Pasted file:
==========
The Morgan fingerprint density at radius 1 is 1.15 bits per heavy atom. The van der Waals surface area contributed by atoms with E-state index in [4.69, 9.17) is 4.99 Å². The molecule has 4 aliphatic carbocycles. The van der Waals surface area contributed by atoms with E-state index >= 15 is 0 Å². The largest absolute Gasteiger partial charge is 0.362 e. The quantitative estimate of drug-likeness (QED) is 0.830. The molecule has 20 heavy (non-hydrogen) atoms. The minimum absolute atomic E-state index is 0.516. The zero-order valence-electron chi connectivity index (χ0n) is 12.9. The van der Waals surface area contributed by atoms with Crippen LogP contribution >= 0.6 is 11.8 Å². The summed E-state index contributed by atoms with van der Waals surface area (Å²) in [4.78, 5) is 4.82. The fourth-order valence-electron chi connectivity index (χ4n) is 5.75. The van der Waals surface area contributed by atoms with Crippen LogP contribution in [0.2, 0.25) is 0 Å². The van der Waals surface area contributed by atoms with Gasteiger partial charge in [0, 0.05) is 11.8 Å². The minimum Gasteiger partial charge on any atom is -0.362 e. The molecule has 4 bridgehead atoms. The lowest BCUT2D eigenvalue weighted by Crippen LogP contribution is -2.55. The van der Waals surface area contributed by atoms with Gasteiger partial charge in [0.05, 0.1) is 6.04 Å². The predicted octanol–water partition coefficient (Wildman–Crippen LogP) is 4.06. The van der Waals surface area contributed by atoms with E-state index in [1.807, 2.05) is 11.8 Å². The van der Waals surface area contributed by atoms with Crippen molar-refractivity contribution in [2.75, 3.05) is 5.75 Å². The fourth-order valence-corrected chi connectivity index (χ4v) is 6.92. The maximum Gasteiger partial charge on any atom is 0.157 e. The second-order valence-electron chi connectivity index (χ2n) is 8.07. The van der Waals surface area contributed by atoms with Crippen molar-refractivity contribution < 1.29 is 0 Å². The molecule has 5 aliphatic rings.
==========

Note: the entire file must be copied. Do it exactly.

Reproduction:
The Morgan fingerprint density at radius 1 is 1.15 bits per heavy atom. The van der Waals surface area contributed by atoms with E-state index in [4.69, 9.17) is 4.99 Å². The molecule has 4 aliphatic carbocycles. The van der Waals surface area contributed by atoms with E-state index >= 15 is 0 Å². The largest absolute Gasteiger partial charge is 0.362 e. The quantitative estimate of drug-likeness (QED) is 0.830. The molecule has 20 heavy (non-hydrogen) atoms. The minimum absolute atomic E-state index is 0.516. The zero-order valence-electron chi connectivity index (χ0n) is 12.9. The van der Waals surface area contributed by atoms with Crippen LogP contribution >= 0.6 is 11.8 Å². The summed E-state index contributed by atoms with van der Waals surface area (Å²) in [4.78, 5) is 4.82. The fourth-order valence-electron chi connectivity index (χ4n) is 5.75. The van der Waals surface area contributed by atoms with Crippen LogP contribution in [0.2, 0.25) is 0 Å². The van der Waals surface area contributed by atoms with Gasteiger partial charge in [0, 0.05) is 11.8 Å². The minimum Gasteiger partial charge on any atom is -0.362 e. The molecule has 4 bridgehead atoms. The lowest BCUT2D eigenvalue weighted by Crippen LogP contribution is -2.55. The van der Waals surface area contributed by atoms with Gasteiger partial charge in [0.05, 0.1) is 6.04 Å². The predicted octanol–water partition coefficient (Wildman–Crippen LogP) is 4.06. The van der Waals surface area contributed by atoms with E-state index in [1.807, 2.05) is 11.8 Å². The van der Waals surface area contributed by atoms with Crippen molar-refractivity contribution in [2.75, 3.05) is 5.75 Å². The fourth-order valence-corrected chi connectivity index (χ4v) is 6.92. The maximum Gasteiger partial charge on any atom is 0.157 e. The second-order valence-electron chi connectivity index (χ2n) is 8.07. The van der Waals surface area contributed by atoms with Crippen molar-refractivity contribution < 1.29 is 0 Å². The molecule has 5 aliphatic rings.